Alton Evening Telegraph from Alton, Illinois on September 25, 1963 · Page 20
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September 25, 1963

Alton Evening Telegraph from Alton, Illinois · Page 20

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Wednesday, September 25, 1963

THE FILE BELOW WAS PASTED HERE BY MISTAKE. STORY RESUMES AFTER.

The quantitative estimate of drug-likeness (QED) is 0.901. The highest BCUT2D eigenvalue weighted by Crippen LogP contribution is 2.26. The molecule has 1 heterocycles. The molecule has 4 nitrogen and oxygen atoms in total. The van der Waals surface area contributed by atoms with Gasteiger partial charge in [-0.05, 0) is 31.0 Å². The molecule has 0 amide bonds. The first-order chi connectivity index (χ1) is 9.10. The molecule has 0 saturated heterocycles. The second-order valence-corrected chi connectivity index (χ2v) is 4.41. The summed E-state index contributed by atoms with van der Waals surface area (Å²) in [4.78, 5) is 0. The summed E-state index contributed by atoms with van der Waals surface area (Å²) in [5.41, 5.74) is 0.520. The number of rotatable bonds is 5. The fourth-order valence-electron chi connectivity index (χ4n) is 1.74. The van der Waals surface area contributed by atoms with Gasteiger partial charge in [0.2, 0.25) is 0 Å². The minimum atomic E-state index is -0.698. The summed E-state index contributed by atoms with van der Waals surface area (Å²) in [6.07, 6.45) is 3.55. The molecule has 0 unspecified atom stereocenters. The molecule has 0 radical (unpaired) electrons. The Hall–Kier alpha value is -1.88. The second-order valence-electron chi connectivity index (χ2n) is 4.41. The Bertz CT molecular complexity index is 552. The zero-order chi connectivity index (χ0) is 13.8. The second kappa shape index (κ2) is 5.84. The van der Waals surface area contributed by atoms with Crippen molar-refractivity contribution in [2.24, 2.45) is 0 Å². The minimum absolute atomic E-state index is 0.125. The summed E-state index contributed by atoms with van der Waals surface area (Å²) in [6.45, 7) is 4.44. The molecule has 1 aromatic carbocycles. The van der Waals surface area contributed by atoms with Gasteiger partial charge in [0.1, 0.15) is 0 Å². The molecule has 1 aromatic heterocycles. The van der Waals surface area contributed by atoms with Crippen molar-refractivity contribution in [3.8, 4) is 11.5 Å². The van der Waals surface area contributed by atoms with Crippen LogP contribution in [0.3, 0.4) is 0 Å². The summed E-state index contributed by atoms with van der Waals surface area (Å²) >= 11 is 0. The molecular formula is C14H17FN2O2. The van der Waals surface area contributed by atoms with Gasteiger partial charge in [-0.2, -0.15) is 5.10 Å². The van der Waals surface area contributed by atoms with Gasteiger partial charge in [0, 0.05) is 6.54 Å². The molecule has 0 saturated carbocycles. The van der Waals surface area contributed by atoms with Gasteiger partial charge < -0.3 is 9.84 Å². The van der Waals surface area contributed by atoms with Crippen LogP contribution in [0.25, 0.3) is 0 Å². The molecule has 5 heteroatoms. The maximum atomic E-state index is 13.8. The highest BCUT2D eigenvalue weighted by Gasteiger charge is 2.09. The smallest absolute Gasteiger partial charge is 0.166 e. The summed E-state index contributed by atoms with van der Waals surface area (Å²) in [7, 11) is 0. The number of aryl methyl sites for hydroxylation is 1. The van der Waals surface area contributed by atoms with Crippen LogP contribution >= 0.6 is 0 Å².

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PAGE TWENTY ALTON EVENING TELEGRAPH WEDNESDAY, SEPTEMBER 25, 1963 Grid Cards Hoping To End Pitt Jinx By TOM PKNOEROAST ST. LOUIS 'API - "Now that \vr> know about it. we hope we can break the jinx." said Coach U'ally Lemm of the St. Louis football Cardinals about Sunday's game with the Stcelers at Pittsburgh. The Cardinals have lost 12 times at Pittsburgh since 1948 without winning a game. "The first I knew of that loss string was when I read it in the papers," Lemm said. "I don't think the guys on the team knew about it either. But it shouldn't bother us. Our psychology is to play every game—one at a time. Pittsburgh shouldn't put any special pressure on us." St. Louis and Cleveland, each with a 2-0 record, share first place in the National Football League's Eastern Division. Pittsburgh, 1-0-1, is second. "The Steelers have a basically sound ball club," Lemm said. "I think we can look for a ground struggle—a game using the short pass, power plays and heavy defense." Although he thinks the Cardinals will be "definitely handicapped by injuries," Lemm thinks the Big Red can win if his teams keeps from fumbling. A practice feature Lemm calls jthe "Gauntlet Drill" may have helped put glue on the Cardinals' fingers. "Before every practice we line up the backs, give the ball to one and make him run down the line as the men try and tear the ball from his clutches. I think it's tightened their control of the ball." With a half-dozen players sidelined by injuries, including back John David Crow, the Cardinals top ground-gainer last year, St. Lotjjs can afford no more bad breaks. "I shudder everytime Johnson j (Charley Johnson, Cardinal quarterback) carries the ball," Lemm said. "I don't like to see a quarterback run with the ball—that's not what he's paid for. I'd rather see him run for the sidelines and go out of bounds before he gets hurt." Johnson, whose three touchdown passes hurled the Cardinals past Philadelphia 28-24 last Sunday, suffered a painful back bruise. But he should be "at full tilt" for the Steeler game. Lemm was high in his praise of Crow's replacement, Joe Childress, the beefy former Auburn star whose 29 carries gained 136 yards against the Eagles. CHAMPIONS CELEBRATE LOS ANGELES — Manager Walter Alston (right) pours champagne for the 1963 National League champion Dodgers after their 4-1 victory over the New- York Mets at Los Angeles last night. The Dodgers were assured the flag a few hours earlier when the St. Louis Cards lost to Chicago. Left to right: Don Drysdale, Wally Moon, General Manager E. J. Bavasi, Willie Davis, Johnny Podres and Alston. (AP Wire- photo) Musial Respected On, Off the Field By JOE REICHLER Associated Press Sports Writer NEW YORK (AP)—Next season Stan Musial will begin a new career with the St. Louis Cardinals as vice-president in charge of good will. That should be a breeze for Stan the Man. He's had more than 20 years experience at it. In his long and honorable service with the Cardinals, Musial has earned fame, wealth and immortality with his bat but also with his innate good sense, restraint and balance. Despite his enormous individual gifts, he has been a star without a first person complex who always kept the welfare of his team ahead of his own. A man of fierce pride, he is also a man of good humor and priceless disposition who never allowed himself the luxury of temperament. He has, in fact, never argued with an umpire. He is not just a player in St. Louis; he is also a leading citizen. Fans of the Mound City, as well as those from all over the nation, will bid farewell Sunday to the National League's greatest player but they'll never forget him. They'll remember him for his numerous records, for his peculiar, hip wiggling batting stance, for his iron man performances, for his versatility and they'll also remember him for his character, his integrity, his kindness, his consideration of others and for his wonderful ability to remain just plain Stan Musial despite his Salukis Face Tough Foe On Saturday CARBONDALE — Surprised by Evansville College in its opener, Southern Illinois University laces the tough task this week of mak ing Bowling Green of Ohio, one of the nation's perennial defensive leaders, its first victim of the young 1963 football season. Although a win over the visiting Falcons would IMS con- aidered more of un upset than the Salukls themselves experienced last week, Coach Carmen PILjcone has not given up the idea. "It's true we weren't too im pressive against Evansville, but we'll either be better Saturday night or we'll have even more new faces in our lineup," Pic cone said. Several rookies are already put ting pressure on veterans or oth er SIU newcomers who drew starting assignments ui the open er. Monty Rilfer, Vandergrift, Pa sophomore, emerged as South em's top ground-gainer althougl being employed primarily for defensive purposes last week agains the Aces. The six-foot 180-pounc halfback carried five times lor 55 yards and may see more service against Bowling Green as a re suit. Actually Southern's offense wa generally effective as the SaluW rushed for 140 yards and complet ed eight of 16 passes for 163 yards and two touchdowns. gopbomore« Jim Hart, Morton Grove, and P^rcy Manning, Picayune, Miss., enjoy- 0d respectable games in (heir Initial performance* with the SalUkts. Hurt completed five of eight passes, Including a 57-yard touchdown toss to ffMAman ""d To|n M*** 6 ?' BiUUttuede, N.J., while Manning gained 58 yard* In U ituhiug attempt*- Picoone, however, wus dlssatis tied with Salukl defenders and Larry Wagner, St far bfc el torU. enormous greatness. All of his managers — Billy Southworth, Eddie Dyer, Marty Marion, Eddie Stanky, Harry Walker, Fred Hutchinson, Solly Hernus and Johnny Keane — have paid tribute to him. So have hundreds of persons from all walks of life, from President Kennedy to Butch Yatkeman, the Cards' clubhouse man. "Musial is the greatest player of our time," said Stanky. In many ways, this season, his 22nd with the Cardinals, has been one of 42-year-oJd Stan's best despite his comparatively low batting average and almost complete loss of speed. "He astounded me during the last 30 days of the season by the way he responded despite aches and pains and obvious weariness," marvelled Manager Keane. "During the surge in which we won 19 of 20, he kept getting key hits that either tied the score or put us ahead. Every day I'd say :o myself, 'He can't do it again,' jut he did through some super- luman effort. I svanted to rest um but I didn't dare because I mew if I did :'d be hurting the club." Alton Wins Triangular Harrier Meet LA Dodgers Champs As Cubs Beat Cards By MIKE RATHET Associated Press Sports Writer Walt Alston was feeling no pain today. It happened this way: Walt's dentist took care of his teeth, the Chicago Cubs took care of the St. Louis Cardinals and the champagne took care of everything else. The champagne put the finishing touches on the 1963 National League pennant chase—some nine hours after Alston's Los Angeles Dodgers had clinched their first flag since 1959 without even so much as lifting a bat or throwing a pitch. Alston had just left his dentist' chair Tuesday when the news was broadcast in Los Angeles that the Chicago Cubs had defeated second-place St. Louis 6-3 in a day game, eliminating the Cardinals and wrapping up the race for the Dodgers. "Anybody who says we backed into the pennant missed our five games last week," said Dodger pitcher Don Drysdale before taking the mound in a night game and holding his own pennant celebration by posting his 19th victory in a 4-1 victory over the New York Mets. Notified even before they reported to the ballpark that they were the National League champions the Dodger players reacted as expected—except for catcher John Roseboro. Veteran Wally Moon said, "I'm happy." Tommy Davis said, "It's a great feeling." Moose Skowron called it "real wonderful." Roseboro's wife told him she had heard of the Cardinals' loss on the radio. She said Roseboro yawned, and went to take a nap. The Dodgers had little opportunity to nap during the season until they moved into St. Louis last week with a one-game lead, swept a three-game series from the Cardinals and returned to Los Dodgers Very Calm As Cardinals Lose LOS ANGELES (AP)—The Los Angeles Dodgers had just clinched their first National League pennant in four years and all but obliterated the memory of their Humiliating collapse in 1962. Clearly, this was an occasion that called for a little disorderly conduct. Tradition demanded the be left awash in Alton High School's cross •ountry team easily beat Lincoln if East St. Louis and Belleville in . triangular meet Tuesday at Vluny golf course over a two-mile course. Final results were Alton 21 and Lincoln and Belleville 62 wints apiece. George Frazler of Alton was the Individual winner with a time of 10:25. His time established a new course record. The old one wan held by Darrell Groves of Alton (10:26), who placed second to Frazier In this meet. Others in order were 3. Larry Hopkins (L), 4. Lari Dunlap (L), 5. Bruce Carroll (A) 6. Ed Pod- horn (A) 7. Terry Harris (A) 8. Keith Otwell (B) 9. Jeff Bernard (A) 10. Ron Taul (A) 11. Mike Castillo (A) 12. John Dungey (B) 13. Len Schildroth (A). Alton took the junior varsity division, 15 points to 48 for Belleville and 79 for Lincoln. Steve Currins was the winner with a time of 10:58. Alton competes in the Edwardsville Invitational Friday. dressing room champagne. But one of the most gratifying victory celebrations in Dodger history was strangely one of the most restrained. There was probably a wilder celebration of Alt Landon's campaign headquarters after the 1936 election. More champagne has been spilled at canoe launchings. The trouble was they waited too long to hold the party. The Dodgers actually won the pennant last week in St. Louis, when they took three straight Cardinals. games from the Worse yet, the Dodgers clinched the pennant Tuesday before they even got to the ballpark. The Cardinals were eliminated when they lost an afternoon game to the Cubs at Chicago. Jnning-by-inning reports of the St. Louis - Chicago game were broadcast by a local radio station. In the last inning, the station picked up a play-by-play account direct from Wrigley Field. This so excited Dodger catcher John Roseboro that he slept right through it. Dodger Manager Walter Alstor was so anxious about the game in Chicago that he went to see Major league] STANDINGS By THK ASSOCIATE!) PKESS American L»ague xNew York W. 103 L. Pet. G.B. Chicago 91 Minnesota 89 Baltimore 83 Detroit 78 Cleveland 76 Boston ........ 75 Kansas City 55 66 70 75 80 82 84 86 89 .652 .580 .560 .525 .494 .481 .472 .452 .440 .314 llli 14',i 20 25 27 28U- 48'i 71 Los Angeles ... 70 Washington . .2 54 103 x-Clinched pennant Tuesday's Result* Boston 5, Kansas City 1 Detroit 1, Washington 0 Cleveland 5, Minnesota 1 Clucago 15, Baltimore 0 New York 8, Los Angeles 1 Today's Oames Washington at Detroit Chicago at Baltimore (N) I»$ Angeles at New York (N> Kansas City at Boston Only games scheduled Thursday'* ttai^ft* Cleveland at Kansas City (N) Only gffne scheduled National League W. L. I'd. G.B xLos Angeles St. Louis .. .. San Francisco Cincinnati Philadelphia ., Milwaukee ... 97 91 85 84 83 82 Chicago 80 Pittsburgh 73 Houston 62 60 67 72 74 74 76 78 84 95 .618 .576 .541 .532 .529 .519 .506 .465 .395 12 14 17',;. 24 35 New York 50 107 .318 47 xCl inched pennant Tuesday's Results Chicago 6, St. Louis 3 Houston 3, Pittsburgh 2 Cincinnati 4, Milwaukee 2 Los Angeles 4, New York 1 Philadelphia 5, San Francisco 4 Today's Game* St. Louis at Chicago Cincinnati ut Milwaukee (N) Pittsburgh at Houston (N) Philadelphia at San Francisco New York at Los Angeles (N) Thursday's Games Pittsburgh at Houston (N) New York at Los Angeles (N) Philadelphia at San Franddco his dentist. He was having his teeth drilled when the Cubs scored the winning runs in the eighth inning. "Clinching that pennant hurt a ittle," Alston admitted. The day's wildest demonstration may, have been the one at the home of Dodger outfielder Wally Moon. "I was out in my workshop when they picked up the broadcast of the ninth inning," Moon said. "My wife called me in. Then she went to school and took the kids out. We had a little family party." Dietetic cola and cookies were consumed with reckless indulgence. Moon drove in the deciding run with an eighth-inning single Tuesday night when the Dodgers scored a meaningless 4.1 victory over the New York Mets. Don Drysdale pitched-* seven innings for the Dodgers, allowed four hits and picked up his 19th victory. "I don't think you could say we backed in," Alston told newsmen. "We played pretty good when the Giants were light on our tail and when we had to win in St. Louis. "We might have gotten a little more kick out of it if we had won it right here ourselves by beating the Mets. But we can't feel too badly about it either way." GRID MENU FRIDAY Southwestern Conference Alton at East St. Louis Kdwardsville at Wood River Collinsvllle at Granite City Midwestern Conference Roxana at Civle Memorial Cahokla at Madison l)upo at HlKhland Illinois Valley Conference Southwestern at dalhoun t'arrollton ut North Greene Winchester at Pleasant Hill Non-Conferciiee Lincoln (K3L) at Manjiiette Jerseyvllle at Carllnvllle Quincy at Belleville SATURDAY ABC League WMA at Lutheran Central College California ut Illinois Bowling Green at 81U C'ulvcr-Htockloii at I'rincipia College (KIsah) Sunday Assumption a( SI. Louis U. lligh Pro St. l^uls at Pittsburgh Cldeago at Detroit Iii a Rut Wesley Emde, member of t h e 140 bowling team out of Bethalto Bow), carries an average of 151 league play. Last weekend he rolled games of 151-151-151, hit- ing his average right on the nose. Angeles with the pennant all but officially clinched. The American League champion New York Yankees began finai preparations for the opening game of the World Series, Wednesday Oct. 2 by-trotting out the entire first string—for the first time since June 5—and bombing the Los Angeles Angels 8-1. For those who had forgotten what the Yankees' regular line-up looks like, here's the batting order that likely will open the Series: Tony Kubek ss, Bobby Richardson 2b, Tom Tresh If, Mickey Mantle cf, Roger Maris rf, Elston Howard c, Joe Pepitone Ib, Clete Boyer 3b, Whitey Ford p. Ford brought his record to 24-7, going seven shutout innings before giving way to Ralph Terry. Elston Howard hit a three-run triple in a four-run first inning against Bo Belinsky and the Yankees rollec the rest of the way. Mantle anc Maris, in and out of the line-up all year, each stroked one hit. Drysdale, 19-17, had Ron Per- ranosld's relief help in beating the Mets after allowing four hits in seven innings. Wally Moon snapped a 1-1 tie in the seventh with a single that drove home Marv Breeding. Moon had only one hit in 26 previous trips to the plate. The actual end of the NL chase came in the eighth inning at Chicago. With the score tied 3-3 Ron Santo cracked a two-run single for the Cubs, snapping the deadlock and handing the Cardinals their sixth straight loss. Lindy McDaniel got the victory, Bob Gibson took the defeat. In other NL games: Jim Maloney won his 23rd game, striking out 14 in his seven- inning stint, while Vada Pinson and Frank Robinson provided homers in Cincinnati's 4-2 victory over Milwaukee. Chris Zachary and Hal Woodeshick combined on a four-hitter as Houston edged Pittsburgh 3-2 and Philadelphia defeated San Francisco 5-4 on John Herrnstein's first majoi league homer, a pinch-hit job with two out in the ninth. In other AL action: Ray Herbert posted his seventh shutout with a two-hitter while the Chicago White Sox crushed Balti more 15-0. Joe Azcue hit two homers in Cleveland's 5-1 decision over Minnesota. Jim Bunning pitched an eight-hitter and Don Wert homered for Detroit's 1-0 victory over Washington and Boston rode homers by Felix Mantilla and Ed Bressoud to a 5-1 triumph over Kansas City. Southern Pin League Opens Winter Race Six teams went to the line at Bowl Haven last weekend as the Southern Illinois Traveling League began its winter schedule. Two more teams will start next week. Adams' Gordon Realty team with games of 1066, 1020 and 1037 totaled high for the night will 3123. McClanahan led the scoring for Adams and the league with 675. Teammates Bill Werner hat 631, Rich Schifferdecker 613 and Carl Bohnenstiehl 600. The Real Estate men won all three games from Cahokia Bowl, Midway Bowl made a clean of Its M-rlcb with The Bowluml team. Midway totaled iiOia as Don Aucr hud 675, and t'urrin* OS I. Auer rolled a 207 game as Midway had a 1088 game. Joe Avedislan had (K8 for Bowland. Bowl Haven won the odd game from Fail nionI Bowl as the Host loam hung up a 3067 series. Clancy Mueller led the locals with 632, Barney Chappell had 624 and Dowey Murphy 623. Fairmount's Eddie Fey totaled high for both teams with 663. Ted Helmkamp wd 617. The six-team league rolled 45 KJ games and 15 bowlers broke the 600 mark. •*( Conerly Cleared By Rozelle CLARKSDALE, Miss. (AP) Old quarterback Charley Conerly, cleared by fbe National Football League of any wrongdoing in financial dealings with accused gambler Maurice Lewis, repeated today he knew Lewis only as a successful businessman and still considered him his friend. A) the same time, he struck out at first published accounts of the transactions, claiming they were one-sided and based upon incomplete information. "The whole thing probably wouldn't have happened if they'd have asked my side of the story," the 42-year-old former New York Giants star said in reference to disclosures last Friday that he five and checks from 1962 totaling liad accepted Lewis in 1961 $9.575. "But they went ahead and printed it. Actually, it was more a misunderstanding than anything else — but it was real embarrassing to me and my wife." NFL Commissioner Pete Rozelle announced Tuesday night in New York (hat the league's investigation of Conerly's transactions with Lewis, a Memphis developer, determined the dealings involved repayment of loans and had no connection with gambling. Rozelle said his chief investigator, Jim Hamilton, had returned with copies of checks and records that supported Conerly's had loaned that he Lewis as a friend in contention money to need. Hamilton reported that interviews with 15, businessmen and law enforcement officials in Clarksdale and Memphis had established that "they had never heard of Lewis having an interest in anything other than normal business activities until his indictment Jan. 8." Lewis was indicted by the Stark County, Tenn., grand jury on football gambling charges and is awaiting trial. The Memphis Press-Scimitar disclosed last Friday in a copyright story that five checks from Lewis to Conerly turned up during recent ruptcy proceedings. bank- Musial Plays Last Game in Chicago CHICAGO (AP)—Stan Musial will never play in another World Series. ' When the 42-year-old baseball great announced his retirement two months ago. he said he would Two Alton Players Get Grid Honors Andrew Johnson of Alton and David WaJls of Alton were named back and lineman of the week, respectively, by the Elks Quarterback Club for high school ;ames played last weekend. Johnson outpointed left half- mlfback Ron Waltz of Civic Memorial, fullback Tom Klien of Western Military, fullback Don Morrison of Marquette, fullback Joe Huff of Wood River and halfback Tom Durham of Roxana to gain the honor. Johnson scored the touchdown that gave Alton the lead In the second hall Friday night, scampering 58 yards on the first play from scrimmage. The 5-9. 163-pound speedster halfback who was runnerup in both the high and low hurdles at the state track meet in Champaign last May, carried the pigskin 12 times for 103 yards and 8.6 yards - per - carry average. Walls edged center Skip Burgess of Roxana, tackle Rich Hahnenkamp of Wood River, center Mike Mlhalich of Marquette, tackle Ken Bohannon of Western Military Academy and guard Mike Battery of Civic Memorial In the balloting for the outstanding lineman of the week. Walls, a 6-1, 211-pound senior, was an iron man for the Redbirds against Marquette, playing the entire 48 minutes. In addition | Flood to good downfield blocking and line play, the burly t ackle accounted for five unassisted tackles and was in on 11 others. like to play in one more classic before hanging up the spikes at the end of this season. But if Musial goes through with his retirement—and there is no reason to doubt that he won't— he will have to watch from the front office wings as the Cardinals fight for the pennant. The official end came Tuesday when the Chicago Cubs handed the Los Angeles Dodgers the National League flag with a 6-3 decision over the Cardinals. The loss clinched the pennant for the Dodgers, dropping the Cardinals 6 games out with only 5 games to play. Los Angeles made the day complete with a 4-1 decision over the New York Mets Tuesday night. It will be Musial Day in Chicago today when the Cubs' players, management and fans pay tribute to The Man. The end came in the eighth inning Tuesday when the Cubs scored three runs off Bob Gibson (18-9K breaking a 3-3 tie. Chicago ran up a 3-0 lead with the help of Billy Williams' 24th home run with a man on in the sixth. But St. Louis, in the depths of a deep hitting slump begun when they dropped three games last week to the Dodgers, broke loose in the seventh to tie the score. Dick Groat opened with a walk and Musial sliced a hit to left. Then Ken Boyer shattered an 0-27 slump with a two-run triple and George Altman singled home the tying tally. However, the Cubs came back in the next inning on Ron Santo's two-run single and a hit by Ellis Burton that brought in the final marker. Lindy McDaniel (13-71 received credit for the victory, pitching in relief of starter Glen Hobble. Today, Ernie Broglio (16-8) was scheduled to face the Cubs' Larry Jackson (14-17). Cardinals (3) Chicago (6) Player AB R H Player AB R H Two Players Ruled Out of Illini Game CHAMPAIGN — End Gregg Schumacher and halfback Dick Kee apparently have been ruled out of Illinois' opening football game against California here Sat urday. Kee has a cracked bone in his left foot, and Schumacher has a pulled hamstring muscle in his left leg, both suffered prior to the final major tuneup last Saturday. Probably the best tiling about the game-type scrimmage was the lack of injuries to top-rated personnel. The Illini may have lost halfback Barry Deist of Staunton for the season with a knee injury, and several other reserves were hurt to the extent that they may miss several days practice, but top-rated players apparently came through in good shape. It appears likely that Coach Pete Elliott will start eight lettermen, two sophomores, and a junior returning squad member against the Bears. PROBABLE PITCHERS By THE ASSOCIATED PRESS National League St. Louis (Broglio 16-8) at Chicago (Jackson 14-17) Cincinnati (OToole 17-13) at Milwaukee (Spahn 21-7) (N) Pittsburgh (Gibbon 5-11) at Houston (Johnson 10-17) (N) Philadelphia (Gulp 14-11) at San Francisco (Sanford 15-13) New York (Craig 5-21) at Los Angeles (Koufax 24-5) (N) American League Washington (Moeller 1-0) at Detroit (McClain 1-0) Chicago (Peters 19-6) at Baltimore (Barber 20-12) (N) Los Angeles (Chance 13-17) at New York (Bouton 20-7) Kansas City (Pena 12-20) at Boston (Wilson 11-16) Only games scheduled Roxana Beats Madison, 17-49 MADISON — Roxana High School scored its second cross country win of the season Tuesday afternoon, edging Madison, 17-49, over a 1.9 mile course. Dan Taulbee of Roxana was the individual winner with a time of 10:01 Following him across the finish line in order were Bob Me- Nabny (R), Gary Pointer (R), Ollie Wright (M), and Dennis Vinyurd (R). The Shells meet Jerseyville Thursday afternoon at Belk Park In Wood River. FIGHT RESULTS By THK ASSOCIATED PRESS OMAHA - Brian O'Shea, 140, Minneapolis, outpointed Chi no Diaz, 139, San Juan, P.R., 10. NEW YORK - Luther Murphy, 9694, Denver, outpointed Hubert Hilton, 185, Glen Cove, N.Y., 8. The non-letterman junior is Dave Mueller, Hammond, Ind., end, who was rated over senior Ictterman Bill Pasko as practice began Monday. Mueller excels as a pass receiver, but also has shown steady Improvement on defense and blocking during fall drills. The two sophomores offer promise for an improved packfield. The probable fullback starter is Jim Grabowski, Chicago (Taft), who was selected as "Outstanding Prep Player of the Year" in Chicago as a senior. In drills this fall, he has emerged as a surprisingly capable two-way p e r- former. He'll be joined in the offensive backfield by "tight" halfback Sam Price, Toledo, Ohio (Scott), who rolled up 150 yards by rushing in last Saturday's rehearsal. Lellermen who round out t h n probable starting lineup are: end Rich Callaghan, tackles Archie Sution and Bill Minor, guards, Dick Deller and Ed Washington, center Dick Butkus, quarterback Mike Taliaferro, and wingback Jim Warren. George Donnelly is slated to relieve Taliaferro and play safety on defense. Of the group, only Washington was not a starter at end of 1962 season. Any American Made Car With the Purchase 2 NEW GENERAL WINTER CLEATS OR SNOW RETREADS BENE GENERAL TIRE COMPANY Ninth & Belle Sts. 460-4249 Sule« and Service Dept. Open Till 8;30 P.M. Friday Nights I Alto Available at BILL ROLLER Service Station 42» Rld»e St., Alton. 463-32U BAUSliK Sbell Service College ft Beltllae Phone 402-S713 Groat Musial a-Kolb Boyer White Altman Shannon McCarver 4 Javier 3 Gibson 3 Taylor 0 1 Stewart 0 Brock 1 Williams 0 Santo 1 Burton 0 Hubbs 1 Bocc'ella 1 Ranew 0 Hobble Ob-Landrum 1 0 McDaniel 0 0 Totals 31 3 5 Totals 28 6 6 Inning: 123456789 R H E CARDS 000000300—3 5 3 CHICAGO 00100203X—6 6 0 By THE ASSOCIATED PRESS American Leagne Batting (400 at bats) — Yastr- zemski. Boston, ,320; Kaline, Detroit, .310. Runs — Allison, Minnesota, 97; Pearson, Los Angeles, and Tresh, New York, 92. Runs batted in—Stuart, Boston, 118: Kaline, Detroit, 100. Kits—YastrzemsW, Boston, 181; Ward, Chicago, and Pearson, Los Angeles, 176. Doubles—Yastrzemski, Boston, 38; Ward, Chicago. 34. Triples — Versalles, Minnesota, 13; Hinton, Washington, 12. Home runs—Killebrew, Minnesota, 45, Stuart, Boston, 42. Stolen bases — Apariclo, Baltimore, 39; Hinton, Washington, 25. Pitching (15 decisions) — Ford, New York, 24-7, .774; Downing, New York, 13-4, .765. Strikeouts — Bunning, Detroit, 194; Pascual and Stigman, Minnesota. 193. National League Batting (400 at bats)—T. Davis, Los Angeles, .321; Cepeda, San Francisco, .320. R uns _ H. Aaron, Milwaukee, 117; Mays. San Francisco, 111. Runs batted in—H. Aaron, Milwaukee, 127; Boyer, St. Louis, 110. Hits — Pinson, Cincinnati, 201; Flood. St. Louis, 197. Doubles—Groat. St. Louis, 42; Pinson, Cincinnati, 37. Triples—Pinson, Cincinnati, 14; Gonzalez, Philadelphia, 12. Home runs — McCovey, San Francisco, 43: H. Aaron, Milwaukee, 42. Stolen bases—Wills, Los Angeles, 37; H. Aaron, Milwaukee, 29. Pitching (15 decisions) — Per- ranosW, Los Angeles, 16-3, .842; Koufax, Los Angeles, 24-5, .828. Strikeouts—Koufax, Los Angeles, 298; Maloney, Cincinnati, 254. Soimy Listen Will Resume Ring Tour DENVER (AP) — Sonny Liston will resume his European boxing tour "in a couple of weeks" and then will probably go to Capetown, Union of South Africa, a spokesman said Tuesday. The tour would include an exhibition for American servicemen at Frankfurt, Germany. t Djscount Tire SALE'. DISCOUNT SPECIALS! Blackwalls! Whitewalls! Tubeless! Tube-Type! FACTORY CLOSE-OUTS/ All At Special LOW PRICES! GOODYEAR R-C TRUCK TIRE Rugged tread design for all ranch and commercial jobs $1 2 Tufsyn Rubber—3-T NYLON longest mileage, ... _,™ c ,, 7 ,., toughest rubberwith TUFSYN ever used In Goodyear tires. *A1I prices plus tax 6.50x16 $17.88* and recappable tire 7.00x15 $22.88* 6.70x16 $15.88* LOOK! Other Sizes Low-Priced, Too! DISCOUNT PRICES! CLOSE-OUT PRICES! FAMOUS ALL-WEATHER TIKES Discontinued Tread Design 50% Discount On Wheels When you buy a pair of 3-T Nylon Suburbanite WINTER TIRES with TUFSYN Buy Before Snow— and SAVE I EARLYBIRD SPECIAL! AJ/.Wealhw "42" SI 095 1BOx14 blackwal > I f .plus tax and • ^ reoappuble tire White side walls add 12.00 Why Git Caught in thi COLD? BATTERY BOOSTER CABLES Only 99 C Pair Other Bargains in our Pre-Wlnter Department SOJCO GOOO/fEf J» WELLS TIRE COMPANY • 888 E. Broadway, Alton—46U-8284 Alton Store and Service Dept. Open Friday 'til 9 p.m. WELLS-SCHMIDT TIRE 00. 101 E. Ferguson, Wood Biver—854-8888 WELLS-MORRIS 00, Jerseyville, 111.—•Phone 80